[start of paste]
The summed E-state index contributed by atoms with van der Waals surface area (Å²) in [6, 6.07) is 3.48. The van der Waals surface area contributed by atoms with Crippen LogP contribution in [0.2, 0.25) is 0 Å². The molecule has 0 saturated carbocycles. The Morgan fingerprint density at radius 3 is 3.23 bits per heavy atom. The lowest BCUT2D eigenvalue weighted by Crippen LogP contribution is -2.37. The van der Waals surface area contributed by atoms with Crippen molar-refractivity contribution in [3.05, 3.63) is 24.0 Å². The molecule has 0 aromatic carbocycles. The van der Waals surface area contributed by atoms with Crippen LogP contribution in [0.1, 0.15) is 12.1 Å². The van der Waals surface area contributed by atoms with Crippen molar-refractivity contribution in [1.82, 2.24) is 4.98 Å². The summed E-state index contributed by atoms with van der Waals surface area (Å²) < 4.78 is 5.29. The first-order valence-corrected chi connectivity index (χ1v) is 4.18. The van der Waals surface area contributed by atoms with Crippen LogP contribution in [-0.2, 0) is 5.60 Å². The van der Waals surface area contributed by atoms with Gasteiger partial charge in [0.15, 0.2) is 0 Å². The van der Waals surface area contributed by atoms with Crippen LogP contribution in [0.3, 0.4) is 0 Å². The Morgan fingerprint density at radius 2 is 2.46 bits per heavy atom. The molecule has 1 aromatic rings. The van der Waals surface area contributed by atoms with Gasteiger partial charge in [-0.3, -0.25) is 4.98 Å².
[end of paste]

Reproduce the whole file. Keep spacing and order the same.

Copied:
The summed E-state index contributed by atoms with van der Waals surface area (Å²) in [6, 6.07) is 3.48. The van der Waals surface area contributed by atoms with Crippen LogP contribution in [0.2, 0.25) is 0 Å². The molecule has 0 saturated carbocycles. The Morgan fingerprint density at radius 3 is 3.23 bits per heavy atom. The lowest BCUT2D eigenvalue weighted by Crippen LogP contribution is -2.37. The van der Waals surface area contributed by atoms with Crippen molar-refractivity contribution in [3.05, 3.63) is 24.0 Å². The molecule has 0 aromatic carbocycles. The van der Waals surface area contributed by atoms with Crippen LogP contribution in [0.1, 0.15) is 12.1 Å². The van der Waals surface area contributed by atoms with Crippen molar-refractivity contribution in [1.82, 2.24) is 4.98 Å². The summed E-state index contributed by atoms with van der Waals surface area (Å²) < 4.78 is 5.29. The first-order valence-corrected chi connectivity index (χ1v) is 4.18. The van der Waals surface area contributed by atoms with Crippen LogP contribution in [-0.2, 0) is 5.60 Å². The van der Waals surface area contributed by atoms with Gasteiger partial charge in [0.15, 0.2) is 0 Å². The van der Waals surface area contributed by atoms with Crippen LogP contribution in [0.3, 0.4) is 0 Å². The Morgan fingerprint density at radius 2 is 2.46 bits per heavy atom. The molecule has 1 aromatic rings. The van der Waals surface area contributed by atoms with Gasteiger partial charge in [-0.3, -0.25) is 4.98 Å².